There is no doubt we need to reinvest in our cities, but these costs should be the responsibility of all of us, not just shifted onto those buying new properties.

Transit City, a development project in Vaughan, won the People’s Choice Award at the recent BILD Awards.

The numbers back up our concerns. Altus Group, a leading provider of data solutions to the real estate industry, indicated in a recent report provided to BILD that in Toronto, residential property taxes rose 2 per cent on average annually, between 2009 and 2016, while development charges increased 14.3 per cent on average annually between 2009 and 2018.

Our industry is committed to working with our partners in municipalities to fund growth. But we must ask the tough questions about how we pay for infrastructure in an equitable, transparent manner — and how we ensure that these costs are shared fairly between development charges that are paid by new development and property taxes that are paid by all. We all are responsible for ensuring that we build the type of cities we want.

How we answer the question of who pays for what, and the share of the costs between new and existing tax bases, will define the types of cities we build and the costs of the homes and offices in our cities. We need to find the right balance so that new homes are affordable and not priced beyond the reach of all but the wealthy.

On behalf of those who purchase new homes and offices, BILD intends to ask these questions this year as part of the fall municipal elections.

DAVE WILKES is President and CEO of the Building Industry and Land Development Association (BILD).



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Report : Tarion

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Report : Tarion

Almost Every New Home in Ontario is Protected. Is Yours?

Did you know that almost every newly constructed home in Ontario is covered by the province’s new home warranty?

And that every new home builder must be registered with Tarion? It’s one way you are protected from buying a home from a builder who cannot pass the technical or financial requirements needed to legally build homes in Ontario. Ensuring that your builder is registered with Tarion is key to making sure one of your biggest investments is protected.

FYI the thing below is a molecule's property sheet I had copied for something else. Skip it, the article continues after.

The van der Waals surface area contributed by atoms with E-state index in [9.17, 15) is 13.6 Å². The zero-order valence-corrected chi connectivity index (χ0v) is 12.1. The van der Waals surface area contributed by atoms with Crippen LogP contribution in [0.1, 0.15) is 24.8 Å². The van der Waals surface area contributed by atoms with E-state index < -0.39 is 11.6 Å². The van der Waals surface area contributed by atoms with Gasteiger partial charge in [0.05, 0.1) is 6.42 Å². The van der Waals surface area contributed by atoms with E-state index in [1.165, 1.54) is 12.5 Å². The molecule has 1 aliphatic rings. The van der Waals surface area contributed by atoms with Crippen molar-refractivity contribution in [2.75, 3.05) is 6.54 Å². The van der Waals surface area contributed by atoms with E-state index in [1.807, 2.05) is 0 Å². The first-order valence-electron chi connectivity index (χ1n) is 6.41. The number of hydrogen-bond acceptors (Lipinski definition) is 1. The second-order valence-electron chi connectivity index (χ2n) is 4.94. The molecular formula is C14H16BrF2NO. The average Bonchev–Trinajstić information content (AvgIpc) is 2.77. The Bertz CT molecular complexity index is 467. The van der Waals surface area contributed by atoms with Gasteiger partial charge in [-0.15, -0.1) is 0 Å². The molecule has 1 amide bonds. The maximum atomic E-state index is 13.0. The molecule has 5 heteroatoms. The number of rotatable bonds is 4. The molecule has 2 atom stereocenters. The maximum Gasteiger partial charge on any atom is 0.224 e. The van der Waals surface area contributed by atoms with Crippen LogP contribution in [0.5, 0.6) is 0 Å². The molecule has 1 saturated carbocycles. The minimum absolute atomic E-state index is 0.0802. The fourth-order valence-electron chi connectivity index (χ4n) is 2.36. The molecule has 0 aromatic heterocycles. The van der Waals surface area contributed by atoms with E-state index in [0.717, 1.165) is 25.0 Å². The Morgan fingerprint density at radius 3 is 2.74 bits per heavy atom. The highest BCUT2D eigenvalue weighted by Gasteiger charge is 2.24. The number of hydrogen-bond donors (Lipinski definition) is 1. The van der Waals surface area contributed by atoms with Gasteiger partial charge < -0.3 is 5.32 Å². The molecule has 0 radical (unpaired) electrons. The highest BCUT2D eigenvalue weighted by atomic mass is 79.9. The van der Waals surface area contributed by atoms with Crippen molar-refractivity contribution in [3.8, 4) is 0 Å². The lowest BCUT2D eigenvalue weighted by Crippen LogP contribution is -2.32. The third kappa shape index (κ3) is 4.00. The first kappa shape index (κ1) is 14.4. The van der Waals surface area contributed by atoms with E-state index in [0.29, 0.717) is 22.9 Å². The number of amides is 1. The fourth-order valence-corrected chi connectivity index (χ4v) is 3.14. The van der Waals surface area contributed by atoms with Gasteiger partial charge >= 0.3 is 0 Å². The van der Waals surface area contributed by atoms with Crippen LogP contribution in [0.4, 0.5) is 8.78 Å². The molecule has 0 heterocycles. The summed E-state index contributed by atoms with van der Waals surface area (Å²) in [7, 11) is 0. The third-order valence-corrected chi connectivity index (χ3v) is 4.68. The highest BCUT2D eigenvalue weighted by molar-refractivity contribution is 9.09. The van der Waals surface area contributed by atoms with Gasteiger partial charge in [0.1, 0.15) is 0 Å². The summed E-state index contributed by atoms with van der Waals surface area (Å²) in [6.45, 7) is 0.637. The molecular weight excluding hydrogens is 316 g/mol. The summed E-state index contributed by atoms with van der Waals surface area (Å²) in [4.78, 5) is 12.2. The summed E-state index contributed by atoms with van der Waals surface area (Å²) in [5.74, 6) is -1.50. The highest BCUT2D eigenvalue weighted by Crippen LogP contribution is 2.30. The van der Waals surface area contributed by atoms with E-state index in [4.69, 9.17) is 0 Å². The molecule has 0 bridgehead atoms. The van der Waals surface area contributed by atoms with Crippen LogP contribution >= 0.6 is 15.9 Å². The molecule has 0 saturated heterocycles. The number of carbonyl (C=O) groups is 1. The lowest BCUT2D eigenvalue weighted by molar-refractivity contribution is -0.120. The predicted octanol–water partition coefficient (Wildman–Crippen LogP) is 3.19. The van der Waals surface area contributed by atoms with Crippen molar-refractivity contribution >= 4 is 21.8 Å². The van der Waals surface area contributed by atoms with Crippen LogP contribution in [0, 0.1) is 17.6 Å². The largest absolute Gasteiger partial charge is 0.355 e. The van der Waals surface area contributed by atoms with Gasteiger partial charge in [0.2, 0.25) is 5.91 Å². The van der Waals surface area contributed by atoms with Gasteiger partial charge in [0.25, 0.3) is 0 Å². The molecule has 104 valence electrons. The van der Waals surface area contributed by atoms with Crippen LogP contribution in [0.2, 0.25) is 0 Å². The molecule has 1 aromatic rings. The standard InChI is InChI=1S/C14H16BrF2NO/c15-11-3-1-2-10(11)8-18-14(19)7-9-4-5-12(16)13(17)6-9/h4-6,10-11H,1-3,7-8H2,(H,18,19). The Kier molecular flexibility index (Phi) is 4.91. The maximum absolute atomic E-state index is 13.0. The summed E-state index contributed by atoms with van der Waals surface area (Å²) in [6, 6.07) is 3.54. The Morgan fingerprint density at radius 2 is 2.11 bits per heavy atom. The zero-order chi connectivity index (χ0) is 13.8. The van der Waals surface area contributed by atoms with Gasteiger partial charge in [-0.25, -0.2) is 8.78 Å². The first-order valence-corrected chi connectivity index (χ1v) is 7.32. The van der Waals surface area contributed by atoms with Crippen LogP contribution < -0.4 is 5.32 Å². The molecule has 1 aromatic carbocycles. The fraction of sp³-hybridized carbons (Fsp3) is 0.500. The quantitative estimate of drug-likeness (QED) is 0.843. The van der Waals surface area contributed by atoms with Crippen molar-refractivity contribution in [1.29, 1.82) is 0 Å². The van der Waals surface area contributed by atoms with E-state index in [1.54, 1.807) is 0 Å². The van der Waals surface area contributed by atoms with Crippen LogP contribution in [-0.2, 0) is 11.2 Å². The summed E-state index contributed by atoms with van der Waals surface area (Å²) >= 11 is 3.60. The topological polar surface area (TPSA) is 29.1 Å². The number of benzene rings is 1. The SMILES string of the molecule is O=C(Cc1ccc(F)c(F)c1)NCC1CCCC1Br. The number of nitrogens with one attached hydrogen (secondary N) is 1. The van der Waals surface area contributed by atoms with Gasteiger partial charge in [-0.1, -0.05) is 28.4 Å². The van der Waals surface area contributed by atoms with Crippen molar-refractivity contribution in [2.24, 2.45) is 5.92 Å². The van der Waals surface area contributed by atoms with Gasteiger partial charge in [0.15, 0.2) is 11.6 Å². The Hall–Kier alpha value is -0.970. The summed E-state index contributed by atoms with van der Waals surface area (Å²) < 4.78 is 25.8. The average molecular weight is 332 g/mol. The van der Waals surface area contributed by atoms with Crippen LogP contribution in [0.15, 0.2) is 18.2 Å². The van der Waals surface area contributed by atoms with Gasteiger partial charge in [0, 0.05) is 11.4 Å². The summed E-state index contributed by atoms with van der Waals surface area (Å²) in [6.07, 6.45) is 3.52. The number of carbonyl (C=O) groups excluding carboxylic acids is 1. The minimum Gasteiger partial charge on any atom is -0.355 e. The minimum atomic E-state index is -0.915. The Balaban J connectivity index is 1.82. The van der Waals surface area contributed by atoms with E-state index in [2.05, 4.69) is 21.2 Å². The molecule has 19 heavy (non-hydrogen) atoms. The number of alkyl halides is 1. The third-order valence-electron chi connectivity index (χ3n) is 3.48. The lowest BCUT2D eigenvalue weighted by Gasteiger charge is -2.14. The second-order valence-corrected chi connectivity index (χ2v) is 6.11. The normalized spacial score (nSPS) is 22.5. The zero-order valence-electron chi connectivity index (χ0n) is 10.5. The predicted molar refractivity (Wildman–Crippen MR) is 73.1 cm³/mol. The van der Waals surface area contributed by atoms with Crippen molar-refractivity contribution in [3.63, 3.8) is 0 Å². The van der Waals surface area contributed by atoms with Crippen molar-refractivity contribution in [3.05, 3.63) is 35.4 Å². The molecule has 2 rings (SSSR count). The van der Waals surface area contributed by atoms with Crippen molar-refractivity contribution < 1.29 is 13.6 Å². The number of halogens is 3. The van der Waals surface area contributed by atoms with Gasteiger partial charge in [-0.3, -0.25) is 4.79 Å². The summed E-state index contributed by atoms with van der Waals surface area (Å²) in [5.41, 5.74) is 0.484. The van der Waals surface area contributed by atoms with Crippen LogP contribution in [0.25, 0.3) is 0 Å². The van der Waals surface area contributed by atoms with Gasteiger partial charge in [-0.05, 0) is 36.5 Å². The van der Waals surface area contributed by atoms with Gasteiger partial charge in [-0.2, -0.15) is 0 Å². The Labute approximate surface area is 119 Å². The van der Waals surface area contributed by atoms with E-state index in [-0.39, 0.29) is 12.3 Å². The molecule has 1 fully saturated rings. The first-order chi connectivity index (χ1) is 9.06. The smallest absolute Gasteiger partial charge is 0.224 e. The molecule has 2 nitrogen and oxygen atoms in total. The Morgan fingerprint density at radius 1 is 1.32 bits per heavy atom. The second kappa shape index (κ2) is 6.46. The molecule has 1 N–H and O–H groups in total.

Your builder must be registered

Almost all new homes in Ontario come with a new home warranty. The warranty is provided by registered builders. Tarion backstops the warranty in the event that the builder cannot or will not fulfill their obligations. Warranty protection begins as soon as you sign a purchase agreement, and includes protections for your deposit and delayed occupancy. Once you move in, the new home warranty can last up to seven years. If your builder is not registered, it means your home is built illegally. It also means you are likely not aware of the warranty protection to which you may be entitled.

Illegal building puts you at risk

Illegal home building has led to the completion of substandard homes, puts home buyers at risk, and hurts the reputation of the building industry.

When examining illegally-built houses, Tarion representatives often find that the homes haven’t been built to meet the requirements of the Ontario Building Code.

Illegal builders may also be less likely to follow workplace and health and safety laws, which can leave home buyers open to potential liability.

What’s more, when an illegal builder fails to inform the buyer about the mandatory warranty, home buyers may miss out on warranty coverage because claims are filed too late.

In 2015 alone, Tarion paid over $2 million in claims on illegally built homes.

Research your home builder

There are steps you can take to protect yourself from purchasing an illegally-built home. Before entering into any type of purchase agreement, research your builder on Tarion’s Ontario Builder Directory. This comprehensive directory provides a 10-year history for all registered builders, as well as for those who are no longer registered to build homes or have been refused registration.

Don’t be swayed by builders who claim that they have a special exemption or that you don’t need the statutory warranty because they offer their own. Being licensed and providing a Tarion warranty isn’t optional — it’s the law.

Get informed. Exercise your responsibilities and protect your warranty rights. For over 40 years, Tarion has administered the warranty program and regulated Ontario builders. Since 1976, the new home warranty program has enrolled more than two million Ontario homes, and provided consumer protection to millions of new home owners — delivering more than 40 years of building confidence.